• oral submucous fibrosis1
  • oral cancers (predominantly of the lip, mouth, tongue, and pharynx)1,12
  • peptic ulcer1
  • cardiovascular effects8
  • increased risk of having a low birth-weight infant7.

How do I conduct a brief intervention?

Health professionals can conduct brief interventions with patients who use betel nut. It is recommended that health professionals advise patients:

  • of the harms of betel nut use
  • to avoid chewing betel quid late at night because it is a stimulant8
  • to avoid using alcohol, tobacco or other drugs during or after chewing betel quid, due to the associated health risks.

If the patient also uses tobacco products, it is recommended they are referred to Quitline.

For dental practitioners, it is also recommended that they screen for signs or symptoms of oral cancer and provide brief advice to patients who use betel nut.


This resource was collaboratively developed with: Australian Centre for Integration of Oral Health (ACIOH); Dental Health Services Victoria; Illawarra Shoalhaven LHD; La Trobe University; Northern Sydney LHD; University of Melbourne; University of Sydney; Western Sydney LHD; Western Sydney University; South Western Sydney LHD.


  1. Australian Drug Foundation, 2020, Betel Nut, accessed January 2021.
  2. Gupta PC, Warnakulasuriya S, 2002, Global epidemiology of areca nut usage, Addiction Biology, Areca Nut Symposium, vol 7, pp, 77-83.
  3. Cox SC, 2008, Studies in areca nut use and its possible role in oral pre‐malignancy and oral submucous fibrosis, Sydney: The University of Sydney, January, PhD thesis.
  4. Gupta PC, Ray CS, 2004, Epidemiology of Betel Quid usage, Annals Academy of Medicine, July, vol 33 (Supp1), No4.
  5. Furber S, Jackson J, Johnson K, Sukara R, Franco L, 2013, A qualitative study on tobacco smoking and betel quid use among Burmese refugees in Australia, Journal of Immigrant and Minority Health, vol 15, No6, pp. 1133-1136.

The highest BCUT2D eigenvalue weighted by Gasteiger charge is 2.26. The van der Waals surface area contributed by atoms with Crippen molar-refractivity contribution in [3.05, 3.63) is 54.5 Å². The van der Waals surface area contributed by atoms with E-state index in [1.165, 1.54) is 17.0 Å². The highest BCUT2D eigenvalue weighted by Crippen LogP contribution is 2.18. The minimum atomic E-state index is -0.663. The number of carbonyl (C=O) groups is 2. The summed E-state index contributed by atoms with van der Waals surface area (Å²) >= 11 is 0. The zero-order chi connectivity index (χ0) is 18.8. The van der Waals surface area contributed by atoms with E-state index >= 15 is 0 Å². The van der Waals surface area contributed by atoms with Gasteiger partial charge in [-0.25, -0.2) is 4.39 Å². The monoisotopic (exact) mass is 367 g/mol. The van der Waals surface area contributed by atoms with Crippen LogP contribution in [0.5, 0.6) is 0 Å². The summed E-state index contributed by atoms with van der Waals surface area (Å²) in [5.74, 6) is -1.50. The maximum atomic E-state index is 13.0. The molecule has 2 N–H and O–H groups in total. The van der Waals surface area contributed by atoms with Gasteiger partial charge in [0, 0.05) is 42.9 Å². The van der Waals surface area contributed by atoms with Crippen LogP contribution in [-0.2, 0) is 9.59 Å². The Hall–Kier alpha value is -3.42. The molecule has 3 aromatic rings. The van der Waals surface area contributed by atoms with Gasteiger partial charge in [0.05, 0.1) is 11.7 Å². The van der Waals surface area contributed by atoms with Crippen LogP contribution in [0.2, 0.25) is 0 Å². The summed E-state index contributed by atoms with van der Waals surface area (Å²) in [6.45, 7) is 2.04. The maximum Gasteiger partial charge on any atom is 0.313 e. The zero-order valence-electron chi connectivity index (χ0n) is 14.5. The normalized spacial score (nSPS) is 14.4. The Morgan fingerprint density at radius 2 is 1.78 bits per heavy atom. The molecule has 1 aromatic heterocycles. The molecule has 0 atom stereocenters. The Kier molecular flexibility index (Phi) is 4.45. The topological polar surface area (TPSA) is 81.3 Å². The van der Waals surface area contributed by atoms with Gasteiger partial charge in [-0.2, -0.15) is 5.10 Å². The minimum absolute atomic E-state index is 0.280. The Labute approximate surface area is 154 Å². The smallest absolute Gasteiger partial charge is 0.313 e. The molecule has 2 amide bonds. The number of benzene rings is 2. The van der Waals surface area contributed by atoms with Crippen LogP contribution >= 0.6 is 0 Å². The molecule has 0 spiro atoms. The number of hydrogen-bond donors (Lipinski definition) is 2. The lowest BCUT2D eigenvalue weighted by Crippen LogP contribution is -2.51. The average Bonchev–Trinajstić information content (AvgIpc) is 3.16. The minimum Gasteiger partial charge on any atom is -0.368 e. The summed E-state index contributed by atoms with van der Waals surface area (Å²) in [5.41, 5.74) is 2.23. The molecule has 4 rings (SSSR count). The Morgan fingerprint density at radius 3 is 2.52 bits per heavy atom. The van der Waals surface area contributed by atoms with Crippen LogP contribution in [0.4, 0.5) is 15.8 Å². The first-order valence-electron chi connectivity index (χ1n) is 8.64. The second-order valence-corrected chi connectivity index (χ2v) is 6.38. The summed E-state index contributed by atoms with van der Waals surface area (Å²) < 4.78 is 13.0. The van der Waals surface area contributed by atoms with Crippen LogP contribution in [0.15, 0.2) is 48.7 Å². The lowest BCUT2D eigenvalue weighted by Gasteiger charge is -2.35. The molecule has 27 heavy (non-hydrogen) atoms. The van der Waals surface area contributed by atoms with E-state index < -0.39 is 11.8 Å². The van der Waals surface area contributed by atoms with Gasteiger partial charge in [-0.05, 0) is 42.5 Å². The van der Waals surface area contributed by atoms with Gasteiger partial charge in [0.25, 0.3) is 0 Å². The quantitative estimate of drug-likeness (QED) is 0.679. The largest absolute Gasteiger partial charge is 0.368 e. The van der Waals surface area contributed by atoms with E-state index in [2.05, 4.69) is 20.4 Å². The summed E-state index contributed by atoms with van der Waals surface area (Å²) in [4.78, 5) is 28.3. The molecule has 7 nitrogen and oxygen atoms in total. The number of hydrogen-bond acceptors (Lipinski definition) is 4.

6. Banerjee SC, Ostroff JS, Bari S, D'Agostino TA, Khera M, Acharya S, et al., 2014, Gutka and Tambaku paan use among South Asian immigrants: a focus group study, Journal of Immigrant and Minority Health, June, vol 16, pp. 531–539.
  7. Sukumar S, Coleman HG, Cox SC, 2012, Areca nut chewing in an expatriate population in Sydney: report of two cases, Australian Dental Journal, vol 57, No3, pp. 373-378.
  8. International Agency for Research on Cancer (IARC), 2004, Betel quid and areca nut chewing and some areca nut derived nitrosamines, IARC Monograph evaluation Carcinogenic Risks to Humans, vol 85, pp. 1-334.
  9. Australian Government, 2015, Australia New Zealand Food Standards Code – Schedule 23 – Prohibited plants and fungi, Federal Register of legislation, accessed January 2021.
  10. Australian Broadcasting Corporation (ABC), 2020, Betel nut black market boom in Australia has experts warning of devastating health impacts, accessed December 2020.
  11. Department of Home Affairs, 2020, 2019 – 20 Migration Program Report, accessed December 2020.
  12. Chen P-H, Mahmood Q, Mariottini GL, Chiang TA, Lee KW, 2017, Adverse Health Effects of Betel Quid and the Risk of Oral and Pharyngeal Cancers, BioMed Research International, December, accessed December 2020.
  13. Saraswat N, Pillay R, Everett B, George A, 2020, Knowledge, attitudes and practices of South Asian immigrants in developed countries regarding oral cancer: an integrative review, BMC Cancer, May, vol 20, No477, accessed December 2020.
  14. Joo YJ, Moadsiri A, Newcombe D, Nosa V, Bullen C, 2020, E-learning: A Tool to Upgrade the Skills of Health Workers to Address Betel Quid and Areca Nut Chewing, Substance Use & Misuse, vol 55, No9, pp. 1525-1527, accessed December 2020.

Current as at: Wednesday 22 September 2021